Youngsters brought up in care have written an inspirational song about their experiences, with the help of creative professionals in the city.
The song, due to be performed publicly for the first time next week, emerged from The Springboard Music4Care Project.
This teamed up young people from York and North Yorkshire who are or were in care with rap artist Liam “Kritikal” Powers to create a new track which could soon be released on iTunes.
The story in the song is based on real events and experiences shared by the group.
I hope it reaches out to other people and shows them they are not alone
After the music was finished, the young people worked with Inspired Youth to shoot a video for the track.
Both song and video will be shown for the first time at a special launch night at York St John University on Tuesday, April 1.
Special guests include the Lord Mayor of York Julie Gunnell, and national music journalist and author Paolo Hewitt, who was also brought up in care.
We asked some of the young people involved to tell us about their experience of life in care, and what the Springboard project meant to them.
What are your first memories of going in to care?
Izzy Turner: “My first memory is being taken out my lesson, and told that I was going into care by my headteacher at the time. The next memory of this is when I was taken to my foster mum’s house.
“It was very strange and it felt like I was being forced to go somewhere I didn’t really wanna be.”
Dean, 23: “I felt lost and horrible.”
Danny (Dean’s brother), 21: “I remember a long drive, feeling numb.”
Kieron Shepherd: “Getting dragged out of my dad’s house and being taken to a care home. I was four or five years old at the time.”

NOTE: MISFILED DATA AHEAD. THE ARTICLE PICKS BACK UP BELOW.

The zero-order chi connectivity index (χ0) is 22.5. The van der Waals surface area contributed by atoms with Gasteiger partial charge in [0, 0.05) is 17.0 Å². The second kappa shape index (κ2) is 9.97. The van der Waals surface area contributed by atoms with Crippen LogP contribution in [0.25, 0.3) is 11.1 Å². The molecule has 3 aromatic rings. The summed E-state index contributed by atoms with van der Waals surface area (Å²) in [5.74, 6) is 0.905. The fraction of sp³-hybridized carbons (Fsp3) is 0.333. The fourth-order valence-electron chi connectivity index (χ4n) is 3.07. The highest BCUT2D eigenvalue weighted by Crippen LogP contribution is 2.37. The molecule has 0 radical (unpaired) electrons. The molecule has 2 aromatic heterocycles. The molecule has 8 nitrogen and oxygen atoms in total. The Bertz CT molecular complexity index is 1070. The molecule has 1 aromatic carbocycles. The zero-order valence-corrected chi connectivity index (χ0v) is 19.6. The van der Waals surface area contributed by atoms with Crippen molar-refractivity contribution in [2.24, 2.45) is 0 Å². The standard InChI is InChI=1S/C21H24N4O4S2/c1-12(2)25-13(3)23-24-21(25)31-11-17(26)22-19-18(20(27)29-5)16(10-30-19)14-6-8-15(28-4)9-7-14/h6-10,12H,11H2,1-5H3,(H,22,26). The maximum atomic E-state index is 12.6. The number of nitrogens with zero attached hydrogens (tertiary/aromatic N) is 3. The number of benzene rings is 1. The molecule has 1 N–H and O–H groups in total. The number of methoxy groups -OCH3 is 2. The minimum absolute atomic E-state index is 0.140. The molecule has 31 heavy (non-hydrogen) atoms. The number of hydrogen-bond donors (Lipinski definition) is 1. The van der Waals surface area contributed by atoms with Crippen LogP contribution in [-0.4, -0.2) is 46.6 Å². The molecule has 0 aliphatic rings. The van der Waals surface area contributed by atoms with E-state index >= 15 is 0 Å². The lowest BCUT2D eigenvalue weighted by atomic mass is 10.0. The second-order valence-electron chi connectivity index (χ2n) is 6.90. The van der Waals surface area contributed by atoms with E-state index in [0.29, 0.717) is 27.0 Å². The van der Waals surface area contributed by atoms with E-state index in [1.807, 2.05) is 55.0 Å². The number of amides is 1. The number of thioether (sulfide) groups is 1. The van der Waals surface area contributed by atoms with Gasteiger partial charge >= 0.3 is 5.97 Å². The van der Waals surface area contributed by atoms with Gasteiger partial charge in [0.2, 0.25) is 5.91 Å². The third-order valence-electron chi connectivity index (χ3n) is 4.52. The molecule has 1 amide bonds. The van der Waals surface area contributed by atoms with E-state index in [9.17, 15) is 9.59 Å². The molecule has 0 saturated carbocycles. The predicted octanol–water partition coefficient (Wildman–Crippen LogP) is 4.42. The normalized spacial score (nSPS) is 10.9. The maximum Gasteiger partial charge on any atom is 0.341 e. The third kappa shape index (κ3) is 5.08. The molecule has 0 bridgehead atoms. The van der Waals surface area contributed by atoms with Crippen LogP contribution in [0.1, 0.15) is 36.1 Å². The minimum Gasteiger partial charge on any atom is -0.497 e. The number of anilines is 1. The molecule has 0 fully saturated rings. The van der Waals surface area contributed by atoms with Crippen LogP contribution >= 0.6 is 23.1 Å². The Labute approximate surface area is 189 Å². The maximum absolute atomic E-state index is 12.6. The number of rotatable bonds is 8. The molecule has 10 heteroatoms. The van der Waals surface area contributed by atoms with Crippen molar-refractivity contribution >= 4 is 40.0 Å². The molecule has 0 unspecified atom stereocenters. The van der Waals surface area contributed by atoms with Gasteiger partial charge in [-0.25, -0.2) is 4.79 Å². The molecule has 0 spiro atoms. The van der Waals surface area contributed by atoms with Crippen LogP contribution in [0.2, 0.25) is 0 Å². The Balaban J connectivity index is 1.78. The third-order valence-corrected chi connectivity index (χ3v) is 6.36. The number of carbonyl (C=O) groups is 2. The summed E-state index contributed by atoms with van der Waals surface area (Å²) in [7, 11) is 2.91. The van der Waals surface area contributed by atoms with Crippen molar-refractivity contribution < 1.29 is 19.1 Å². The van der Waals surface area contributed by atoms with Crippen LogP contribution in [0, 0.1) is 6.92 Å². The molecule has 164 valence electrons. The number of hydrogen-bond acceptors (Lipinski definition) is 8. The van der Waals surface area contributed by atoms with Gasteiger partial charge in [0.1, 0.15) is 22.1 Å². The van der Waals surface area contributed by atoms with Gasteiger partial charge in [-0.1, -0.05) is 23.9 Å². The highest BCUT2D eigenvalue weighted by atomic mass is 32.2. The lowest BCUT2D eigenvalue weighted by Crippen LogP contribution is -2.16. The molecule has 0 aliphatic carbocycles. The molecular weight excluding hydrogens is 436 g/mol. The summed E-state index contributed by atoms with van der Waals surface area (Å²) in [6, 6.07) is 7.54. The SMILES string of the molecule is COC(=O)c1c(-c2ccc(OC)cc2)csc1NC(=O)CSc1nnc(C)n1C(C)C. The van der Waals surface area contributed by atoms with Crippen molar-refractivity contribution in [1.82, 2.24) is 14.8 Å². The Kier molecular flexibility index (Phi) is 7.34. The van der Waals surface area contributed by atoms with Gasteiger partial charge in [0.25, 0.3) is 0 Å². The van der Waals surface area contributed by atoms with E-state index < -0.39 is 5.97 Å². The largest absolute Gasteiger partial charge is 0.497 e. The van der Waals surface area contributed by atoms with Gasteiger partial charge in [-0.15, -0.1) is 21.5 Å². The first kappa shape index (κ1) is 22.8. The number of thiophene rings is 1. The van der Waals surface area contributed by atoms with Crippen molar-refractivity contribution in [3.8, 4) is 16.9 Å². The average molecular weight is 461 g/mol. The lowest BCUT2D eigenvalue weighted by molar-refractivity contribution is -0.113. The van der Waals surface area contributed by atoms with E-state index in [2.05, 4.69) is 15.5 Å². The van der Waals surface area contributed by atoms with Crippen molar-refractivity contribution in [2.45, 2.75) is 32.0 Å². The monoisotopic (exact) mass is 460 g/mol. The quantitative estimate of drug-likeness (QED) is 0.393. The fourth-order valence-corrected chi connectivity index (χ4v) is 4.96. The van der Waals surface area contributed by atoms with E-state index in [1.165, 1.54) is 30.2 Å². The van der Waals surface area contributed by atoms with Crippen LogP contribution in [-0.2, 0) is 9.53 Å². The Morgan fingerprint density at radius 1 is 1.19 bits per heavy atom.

How would you describe being in care to someone who knows nothing about it?
Izzy: “It’s like being told you have to go sit in a room, you cannot move, talk or even breathe without being told that you can do so.”
Dean: “I loved it – it started a new life and felt stable. At first I hated it though. I was looked after better and had a new home.”
Danny: “Disorientating and confusing.”
Kieron: “It’s pot luck whether you have a good or bad experience. It could either be really good or really shit, you just don’t know where you’ll end up.”
Describe your experience of the Springboard Music4Care project
Izzy: “It’s made me realise that out in the world, there are people who want to listen to our views and do something about them. It’s been an amazing project.”
Dean: “I really enjoyed the project, it reaches out to young people about what care can be like.”
Danny: “Brilliant. It’s been a good opportunity to see new things and to hear other peoples views and experiences of care.”
Kieron: “I didn’t get to be involved as much as I would of liked because I was expected to be at other appointments with other people. I did get to some of the sessions and I liked it.”
What impact has the song had on you – and what do you hope it will achieve?
Izzy: It means our voices will be heard in some way. I hope the song will reach out to other generations of children and young people in care as well as helping people who aren’t in care understand what it is like.
Dean: “It is great to be part of something, I never thought I would – I can’t wait for the launch. I hope people watch it and get informed.”
Danny: “It had positive impact on me. It made me feel better that I have got it all out. I hope it reaches out to other people and shows them they are not alone.”
Kieron: “I’m going to the Access To Music open day on April 2 to see if there is anything that I might want to get involved in.”
What are your hopes and ambitions for the future?
Izzy: “I hope to go onto Uni and study business as well as another course. This is because I wish to open my own business when I am older in either performing arts and/ or baking.”
Dean: “To get a nice job and settle down.”
Danny: “To get good grades at college and go on to a good career.”
Kieron: “I want to open my own business and earn my own money. I want to be happy.”
- Read more about the Springboard Music4Care project on the blog